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Cameron meets Zardari amid Pakistan 'terror' row

By Channel 4 News

Updated on 05 August 2010

David Cameron meets Pakistani President Asif Ali Zardari tonight a week after the prime minister's warning that Pakistan cannot "look both ways" on terror. Security expert Professor Shaun Gregory writes for Channel 4 News on how relations between the two countries could be due a rethink.

President Zardari prepares to meet David Cameron after the prime minister's comments about Pakistan (Credit: Reuters)

Pakistan's President Asif Ali Zardari will meet Prime minister David Cameron tonight at Chequers as part of his five-day visit to the UK.

Last week Cameron accused Pakistan of looking both ways on terror during a speech in India. President Zardari on Tuesday responded with some "frank talking" of his own, suggesting that NATO forces were losing the war against the Taliban.

Speaking to Le Monde newspaper, he said: "The international community, to which Pakistan belongs, is in the process of losing the war against the Taliban. This is above all because we have lost the battle to win hearts and minds."

The pair are due to meet at an informal dinner at Chequers as part of President Zardari's visit to the UK.

Channel 4 News foreign affairs correspondent Jonathan Rugman said the visit has been low key.

"You can argue that we need Pakistan more than Pakistan needs us," he said.

"It is interesting there is no press conference scheduled tomorrow. Interestingly President Zardari has spoken to Gordon brown and David Miliband which suggests he is more comfortable with the Labour party he knows of old."

Professor Shaun Gregory, director of the Pakistan Security Research Unit at the University of Bradford, writes:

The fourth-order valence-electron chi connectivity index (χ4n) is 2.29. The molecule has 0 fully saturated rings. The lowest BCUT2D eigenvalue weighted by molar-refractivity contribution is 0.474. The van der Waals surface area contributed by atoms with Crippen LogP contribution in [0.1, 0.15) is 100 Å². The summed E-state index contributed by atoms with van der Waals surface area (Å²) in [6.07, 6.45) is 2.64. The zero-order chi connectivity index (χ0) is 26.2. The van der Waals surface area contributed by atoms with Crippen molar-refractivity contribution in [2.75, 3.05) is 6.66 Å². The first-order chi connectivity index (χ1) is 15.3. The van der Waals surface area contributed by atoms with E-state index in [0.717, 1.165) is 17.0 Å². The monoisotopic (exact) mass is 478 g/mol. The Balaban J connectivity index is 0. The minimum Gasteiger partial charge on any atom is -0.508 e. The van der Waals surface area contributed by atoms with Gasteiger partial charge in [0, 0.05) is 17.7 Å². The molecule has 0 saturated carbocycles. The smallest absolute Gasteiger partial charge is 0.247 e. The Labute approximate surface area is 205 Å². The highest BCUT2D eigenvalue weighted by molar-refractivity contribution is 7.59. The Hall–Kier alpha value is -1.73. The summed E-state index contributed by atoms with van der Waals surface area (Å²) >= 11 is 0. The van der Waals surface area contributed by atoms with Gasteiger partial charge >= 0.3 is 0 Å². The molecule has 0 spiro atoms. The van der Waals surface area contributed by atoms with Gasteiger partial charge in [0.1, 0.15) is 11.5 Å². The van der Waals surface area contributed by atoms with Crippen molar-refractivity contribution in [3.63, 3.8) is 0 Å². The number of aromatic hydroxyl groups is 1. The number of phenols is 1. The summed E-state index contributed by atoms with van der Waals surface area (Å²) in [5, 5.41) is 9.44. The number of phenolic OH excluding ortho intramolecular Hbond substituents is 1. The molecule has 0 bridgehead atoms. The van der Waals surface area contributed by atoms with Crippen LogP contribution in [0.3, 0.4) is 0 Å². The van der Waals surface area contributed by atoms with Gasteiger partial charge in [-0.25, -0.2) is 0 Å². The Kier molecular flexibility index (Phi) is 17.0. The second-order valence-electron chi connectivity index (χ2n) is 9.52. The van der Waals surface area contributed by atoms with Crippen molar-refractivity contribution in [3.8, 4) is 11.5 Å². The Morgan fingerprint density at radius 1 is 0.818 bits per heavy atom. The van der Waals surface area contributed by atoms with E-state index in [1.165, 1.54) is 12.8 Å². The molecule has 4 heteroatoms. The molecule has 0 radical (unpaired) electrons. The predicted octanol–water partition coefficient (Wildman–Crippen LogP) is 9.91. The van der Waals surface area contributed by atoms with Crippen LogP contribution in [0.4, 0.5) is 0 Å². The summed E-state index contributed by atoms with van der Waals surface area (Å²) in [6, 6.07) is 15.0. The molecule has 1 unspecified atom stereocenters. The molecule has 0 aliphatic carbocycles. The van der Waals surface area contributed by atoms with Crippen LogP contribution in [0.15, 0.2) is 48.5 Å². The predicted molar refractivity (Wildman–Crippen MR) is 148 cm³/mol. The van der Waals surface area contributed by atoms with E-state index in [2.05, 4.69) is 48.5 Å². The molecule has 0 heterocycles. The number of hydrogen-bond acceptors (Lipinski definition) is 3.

Prime Minister David Cameron has provoked the anger of Pakistan and Pakistanis by publicly stating the awkward truth that Pakistan is doing too little to prevent the export of terrorism from its territory.

In response Pakistan's lead intelligence agency the ISI cancelled a planned visit to the UK, the UK High Commissioner to Pakistan has been called in for a dressing down in Islamabad, and the media and hawkish pundits in Pakistan have severely criticised David Cameron blaming his "gaffe" on inexperience.

Against this backdrop Pakistani President Zardari's five-day visit to Britain, which began on Tuesday and will include an official meetings with Cameron at Chequers, is being widely denounced in Pakistan not least because Zardari – never an understated man – has made lavish arrangements in the UK at precisely the moment more than three million Pakistanis have been devastated by the worst floods in the country’s history.

Protests at President Zardari's arrival in the UK on Tuesday
Protests as Zardari arrives in UK

No gaffe
David Cameron's remarks were, however, no gaffe. US and UK intelligence has for many years been accumulating evidence that Pakistan is supporting the Afghan Taliban from sanctuaries in Pakistan and that it is from these sanctuaries that the Afghan Taliban has returned as a major force in Afghanistan.